The collection first appeared, however, in early 2020 as a slightly different Japan-only release, with more or less games depending on the deluxe-ness of the version you bought. Then, just in time for my Christmas stocking last year, we in the West got a cut-down collection of the three most modern releases, including the 40th anniversary four player Space Invaders Gigamax 4 SE, the 30th anniversary remix Space Invaders Extreme, and Arkanoid vs Space Invaders, which we’ll come back to, but annoyed me a bit got making me play exclusively on the Switch’s touchscreen. Anyway, we’re now getting the full works, celebrating this icon of gaming and what must be the very first proper shoot ‘em up, with no less than eleven Taito games spanning all the way from 1978 to 2018:
- Space Invaders (1978, Arcade) – black & white
- Space Invaders (1978, Arcade) – colour
- Space Invaders Part II (1979, Arcade)
- Lunar Rescue (1979, Arcade)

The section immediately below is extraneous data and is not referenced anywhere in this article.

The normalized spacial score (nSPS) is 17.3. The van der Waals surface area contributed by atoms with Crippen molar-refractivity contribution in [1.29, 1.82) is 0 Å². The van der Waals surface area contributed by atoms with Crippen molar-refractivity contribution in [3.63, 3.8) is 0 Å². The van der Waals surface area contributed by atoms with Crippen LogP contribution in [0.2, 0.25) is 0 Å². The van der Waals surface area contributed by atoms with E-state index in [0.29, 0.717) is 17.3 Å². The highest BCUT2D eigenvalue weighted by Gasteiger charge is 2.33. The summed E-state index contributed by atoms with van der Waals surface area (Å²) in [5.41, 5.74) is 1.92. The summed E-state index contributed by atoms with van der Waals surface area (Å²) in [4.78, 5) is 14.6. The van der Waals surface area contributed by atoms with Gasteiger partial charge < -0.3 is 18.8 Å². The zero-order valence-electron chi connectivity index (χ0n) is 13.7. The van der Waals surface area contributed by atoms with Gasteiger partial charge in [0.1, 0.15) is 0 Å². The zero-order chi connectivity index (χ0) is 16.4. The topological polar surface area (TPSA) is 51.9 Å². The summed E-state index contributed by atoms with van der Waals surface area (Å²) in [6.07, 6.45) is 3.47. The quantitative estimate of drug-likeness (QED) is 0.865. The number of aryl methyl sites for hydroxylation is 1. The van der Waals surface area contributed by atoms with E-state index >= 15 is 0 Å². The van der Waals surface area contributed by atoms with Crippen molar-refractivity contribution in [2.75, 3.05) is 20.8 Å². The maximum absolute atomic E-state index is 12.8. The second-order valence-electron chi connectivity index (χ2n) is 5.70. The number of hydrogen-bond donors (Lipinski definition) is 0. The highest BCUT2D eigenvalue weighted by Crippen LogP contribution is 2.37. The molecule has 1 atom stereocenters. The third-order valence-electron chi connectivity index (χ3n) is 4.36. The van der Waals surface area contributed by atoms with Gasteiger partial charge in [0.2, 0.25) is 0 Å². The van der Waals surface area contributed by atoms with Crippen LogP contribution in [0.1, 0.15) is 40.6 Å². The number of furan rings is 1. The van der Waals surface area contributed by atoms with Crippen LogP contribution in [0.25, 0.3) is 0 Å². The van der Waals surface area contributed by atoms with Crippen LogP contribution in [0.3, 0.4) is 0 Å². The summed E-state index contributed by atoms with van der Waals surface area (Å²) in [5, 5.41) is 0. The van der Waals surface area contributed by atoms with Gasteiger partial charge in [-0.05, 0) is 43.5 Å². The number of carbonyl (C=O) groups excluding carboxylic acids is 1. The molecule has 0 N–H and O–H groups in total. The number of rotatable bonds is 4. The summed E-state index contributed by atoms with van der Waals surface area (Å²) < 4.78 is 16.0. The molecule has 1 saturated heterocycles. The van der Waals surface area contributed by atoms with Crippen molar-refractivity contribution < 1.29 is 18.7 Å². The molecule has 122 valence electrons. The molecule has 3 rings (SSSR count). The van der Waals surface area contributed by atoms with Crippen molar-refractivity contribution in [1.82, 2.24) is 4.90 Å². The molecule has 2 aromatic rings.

- Space Cyclone (1980, Arcade)
- Majestic Twelve: The Space Invaders Part IV (1990, Arcade)
- Super Space Invaders ’91 (1990, Arcade)
- Space Invaders DX (1994, Arcade)
- Arkanoid vs Space Invaders (2016) – included as an additional download
- Space Invaders Extreme (2018)
- Space Invaders Gigamax 4 SE (2018)
Yes, it’s not totally exhaustive if you look at the series and its offshoots in their entirety, with stuff like Space Invaders Extreme 2, Space Invaders ‘95 and my old mobile favourite Space Invaders Infinity Gene missing, but what you’re getting is a fantastic representation of the series from its beginnings to its modern respins, with a few bonus curios in between. And yes, it’s a $60 or £54.99 title, so looking at that list you’ve already got an inkling if that’s good value to you or not, but we’ll dig into that a bit more later!